Researchers from Kaspersky have uncovered a new campaign, spreading malware that steals users’ credentials, addresses, credit card data, crypto-currencies, and even Facebook and Amazon accounts.
Dubbed NullMixer, the malware is actively distributed by cybercriminals via Web sites that sell crack, keygen and activators used for downloading software illegally.
Some 47 500 users attempting to download cracked software from third-party sites, were attacked with NullMixer, which is able to spy on users, capturing any information they’re entering on the keyboard.
Kaspersky warns that pages selling nefarious tools always pose a threat, because instead of providing legitimate software, they infect victims’ devices with malicious code, and often lead to adware and other unwanted software.
However, NullMixer is far more dangerous, as it can download a large number of Trojans at once, which can lead to a massive-scale infection of any computer network, the company says,
“A typical infection takes place when attempting to download cracked software from one of these sites. The user is repeatedly redirected to a page containing a password-protected archived program and detailed instructions. Everything looks normal as if the user is really about to download the software they need,” says Kaspersky.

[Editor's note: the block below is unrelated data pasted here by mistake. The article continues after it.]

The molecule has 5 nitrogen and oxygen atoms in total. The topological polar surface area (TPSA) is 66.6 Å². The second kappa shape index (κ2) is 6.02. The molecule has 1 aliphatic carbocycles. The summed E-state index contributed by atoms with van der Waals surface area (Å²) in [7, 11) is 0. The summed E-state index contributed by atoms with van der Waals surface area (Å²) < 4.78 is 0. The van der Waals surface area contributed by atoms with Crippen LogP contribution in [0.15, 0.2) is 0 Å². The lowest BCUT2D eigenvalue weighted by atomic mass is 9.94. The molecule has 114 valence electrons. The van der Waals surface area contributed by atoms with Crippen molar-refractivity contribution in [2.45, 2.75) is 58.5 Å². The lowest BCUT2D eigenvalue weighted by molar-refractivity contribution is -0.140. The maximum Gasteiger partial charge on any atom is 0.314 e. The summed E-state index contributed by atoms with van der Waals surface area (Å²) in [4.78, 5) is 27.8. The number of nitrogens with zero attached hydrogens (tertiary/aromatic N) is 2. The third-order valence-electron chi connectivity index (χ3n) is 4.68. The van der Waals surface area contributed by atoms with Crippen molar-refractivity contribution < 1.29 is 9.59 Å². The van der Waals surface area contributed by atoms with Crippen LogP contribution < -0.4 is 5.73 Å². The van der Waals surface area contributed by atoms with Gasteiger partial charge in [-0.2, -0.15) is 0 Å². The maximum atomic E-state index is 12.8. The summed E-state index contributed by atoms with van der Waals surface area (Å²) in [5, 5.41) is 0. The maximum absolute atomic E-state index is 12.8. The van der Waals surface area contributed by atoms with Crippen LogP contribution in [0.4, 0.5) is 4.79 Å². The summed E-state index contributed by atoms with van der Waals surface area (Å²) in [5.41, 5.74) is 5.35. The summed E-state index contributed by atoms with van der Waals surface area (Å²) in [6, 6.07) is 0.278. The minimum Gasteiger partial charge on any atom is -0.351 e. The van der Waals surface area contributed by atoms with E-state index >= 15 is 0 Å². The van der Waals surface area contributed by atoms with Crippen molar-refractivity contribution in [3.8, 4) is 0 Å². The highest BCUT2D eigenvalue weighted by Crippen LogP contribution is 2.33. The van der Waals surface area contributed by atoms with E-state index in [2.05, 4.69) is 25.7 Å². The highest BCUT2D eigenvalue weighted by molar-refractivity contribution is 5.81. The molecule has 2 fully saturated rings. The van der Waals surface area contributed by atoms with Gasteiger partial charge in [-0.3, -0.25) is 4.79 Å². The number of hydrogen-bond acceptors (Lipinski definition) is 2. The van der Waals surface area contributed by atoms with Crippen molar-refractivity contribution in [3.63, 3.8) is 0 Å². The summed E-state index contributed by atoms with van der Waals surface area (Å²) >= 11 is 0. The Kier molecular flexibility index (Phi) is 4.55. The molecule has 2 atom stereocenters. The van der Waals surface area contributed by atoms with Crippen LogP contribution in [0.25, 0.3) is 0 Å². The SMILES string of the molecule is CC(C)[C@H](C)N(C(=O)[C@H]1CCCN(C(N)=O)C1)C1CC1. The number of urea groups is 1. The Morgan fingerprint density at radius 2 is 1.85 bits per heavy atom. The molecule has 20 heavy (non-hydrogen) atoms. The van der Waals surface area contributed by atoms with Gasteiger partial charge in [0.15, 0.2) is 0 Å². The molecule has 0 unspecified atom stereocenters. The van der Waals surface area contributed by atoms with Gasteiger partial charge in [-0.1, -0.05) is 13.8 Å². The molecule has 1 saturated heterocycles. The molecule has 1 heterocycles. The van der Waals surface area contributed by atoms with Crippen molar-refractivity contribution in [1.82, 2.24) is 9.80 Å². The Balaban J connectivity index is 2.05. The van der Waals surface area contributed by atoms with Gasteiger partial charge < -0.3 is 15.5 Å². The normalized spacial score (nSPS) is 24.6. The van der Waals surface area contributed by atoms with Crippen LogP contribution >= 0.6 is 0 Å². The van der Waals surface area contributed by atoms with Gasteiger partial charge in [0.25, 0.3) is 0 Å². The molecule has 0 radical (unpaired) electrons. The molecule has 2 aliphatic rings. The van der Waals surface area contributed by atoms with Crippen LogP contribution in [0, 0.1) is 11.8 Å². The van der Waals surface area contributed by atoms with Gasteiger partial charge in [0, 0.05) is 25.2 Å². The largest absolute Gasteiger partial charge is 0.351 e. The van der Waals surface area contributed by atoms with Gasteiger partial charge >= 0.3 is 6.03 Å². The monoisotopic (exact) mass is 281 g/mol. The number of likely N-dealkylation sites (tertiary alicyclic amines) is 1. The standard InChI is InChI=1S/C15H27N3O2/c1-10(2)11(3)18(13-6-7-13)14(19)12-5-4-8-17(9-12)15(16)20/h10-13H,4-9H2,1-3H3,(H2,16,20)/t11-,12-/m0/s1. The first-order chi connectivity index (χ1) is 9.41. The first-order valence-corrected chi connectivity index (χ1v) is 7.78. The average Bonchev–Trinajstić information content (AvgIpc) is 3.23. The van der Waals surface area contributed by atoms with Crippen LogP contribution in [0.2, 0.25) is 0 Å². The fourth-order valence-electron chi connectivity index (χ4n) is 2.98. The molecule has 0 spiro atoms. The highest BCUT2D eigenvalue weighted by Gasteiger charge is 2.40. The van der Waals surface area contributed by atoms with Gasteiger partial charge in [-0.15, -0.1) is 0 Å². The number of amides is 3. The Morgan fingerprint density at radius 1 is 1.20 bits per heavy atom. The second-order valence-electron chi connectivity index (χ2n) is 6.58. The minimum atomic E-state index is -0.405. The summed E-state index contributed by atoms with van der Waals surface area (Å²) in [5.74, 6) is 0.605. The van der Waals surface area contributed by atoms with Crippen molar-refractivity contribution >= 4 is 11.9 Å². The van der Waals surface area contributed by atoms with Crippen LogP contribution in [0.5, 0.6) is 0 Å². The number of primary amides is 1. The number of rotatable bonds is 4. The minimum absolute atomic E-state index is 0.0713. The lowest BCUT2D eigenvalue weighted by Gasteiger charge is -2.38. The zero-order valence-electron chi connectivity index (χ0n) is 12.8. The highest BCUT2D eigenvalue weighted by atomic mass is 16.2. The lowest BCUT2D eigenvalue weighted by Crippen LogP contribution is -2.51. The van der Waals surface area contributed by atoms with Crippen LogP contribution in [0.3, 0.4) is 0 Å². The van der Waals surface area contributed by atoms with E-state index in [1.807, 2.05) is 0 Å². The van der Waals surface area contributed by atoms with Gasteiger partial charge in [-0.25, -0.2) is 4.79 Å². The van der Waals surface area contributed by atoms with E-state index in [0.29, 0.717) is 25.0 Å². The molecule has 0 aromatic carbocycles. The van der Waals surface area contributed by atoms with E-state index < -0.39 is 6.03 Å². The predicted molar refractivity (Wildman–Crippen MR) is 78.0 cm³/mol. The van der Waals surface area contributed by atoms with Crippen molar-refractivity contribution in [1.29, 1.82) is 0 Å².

Once the user has followed the instructions, NullMixer is launched drops multiple malware files on the victim’s machine, including downloaders, spyware, backdoors, banking Trojans and other threats.
Among the threat families spread via NullMixer is the notorious RedLine stealer that hunts for credit card and crypto-currency wallet data from infected machines, as well as Disbuk, also known as Socelar.
By stealing cookies from Facebook and Amazon with Disbuk, threat actors can gain access to the victim’s accounts from these sites, obtaining their credentials, address, and even payment details.
According to Kaspersky, the bad actors specifically used professional SEO tools in order to remain in the top results in search engines, so they could easily be found when searching for “cracks” and “keygens” over the Internet, as this ensures they can target as many users as possible.
Haim Zigel, a security researcher at Kaspersky, describes downloading files from untrustworthy resources as like playing Russian roulette. “You never know when it will fire, and which threat you will get this time.”
He says with NullMixer, users have a smorgasbord of threats at once. “Any information you type on your keyboard will be available to the attackers: from messages you write to your friends on Facebook, the address you use to order on Amazon, to logins and passwords from your device or crypto-currency accounts, and credit card data.”
As a result, he says the entire device with all the user’s information is now in the hands of malefactors. “Keep this in mind when you decide to download something from an unknown site because this threat can always be avoided by using only licensed products and robust security solutions.”